Jean Loomis wasn’t going to lie about it; she was scared, really scared to donate blood for the first time
. A victim of her own anxiety and imagination, she admitted that she had built the experience up in her head—a giant, cartoon-size needle violently jabbed in her veins to extract buckets full of blood.
Jean’s experience was far less frightening than she had imagined: “I feel totally fine,” she told me after her donation, “and I survived to tell others that it’s really not that bad!” Her biggest concern now? Where to eat to get her energy back! Chinese or Mexican for lunch? Tough call.
Although Jean was nervous to give blood, she was motivated to do so by good-will and a little peer pressure. Jean’s sorority, Delta Sigma Theta, which places emphasis on supporting the African American community, challenged its members in the Portland area to donate blood this month in honor of Black History Month.
Although ethnicity does not necessarily determine blood compatibility, African-Americans sometimes have subtle differences in red blood cell proteins, increasing the likelihood that a suitable blood donor for a recipient will be someone with a similar ethnic background. Sickle cell disease, for example, is an inherited disease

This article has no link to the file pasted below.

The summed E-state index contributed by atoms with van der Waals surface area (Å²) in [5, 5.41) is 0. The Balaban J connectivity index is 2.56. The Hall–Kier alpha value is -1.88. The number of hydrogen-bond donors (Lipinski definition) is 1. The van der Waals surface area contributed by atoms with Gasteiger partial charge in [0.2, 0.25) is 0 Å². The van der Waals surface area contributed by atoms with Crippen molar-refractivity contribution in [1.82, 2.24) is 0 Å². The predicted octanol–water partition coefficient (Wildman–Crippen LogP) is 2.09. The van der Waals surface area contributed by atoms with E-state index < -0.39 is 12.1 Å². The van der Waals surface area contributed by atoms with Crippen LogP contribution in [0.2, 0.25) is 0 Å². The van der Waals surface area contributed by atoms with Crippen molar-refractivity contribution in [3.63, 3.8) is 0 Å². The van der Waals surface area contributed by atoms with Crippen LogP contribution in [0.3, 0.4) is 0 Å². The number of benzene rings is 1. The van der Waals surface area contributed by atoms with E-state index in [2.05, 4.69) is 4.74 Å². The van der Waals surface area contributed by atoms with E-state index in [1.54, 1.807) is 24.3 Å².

that requires regular blood transfusions. It affects about 72,000 people in the U.S. and is especially prevalent in African Americans. African American blood donors are often the best match for other African Americans with sickle cell disease
This Saturday, February 28, the Red Cross center in Portland (3131 N. Vancouver Avenue) will host a blood drive in honor of Black History Month
. Members of various African American associations in the community, including Phi Beta Sigma Fraternity, Zeta Phi Beta Sorority, Alpha Kappa Alpha Sorority, Delta Sigma Theta, and the Kaiser African American Association have called their members to action to help save lives by donating blood at this drive.
Regardless of your ethnicity, call 1800 GIVE LIFE or visit nwblood.redcross.org
to make a blood donation appointment. Help save lives and honor the history of the African American community! Before you leave, check out this video about Dr. Charles Drew
Photo Left: Edwin Loomis Right: Jean Loomis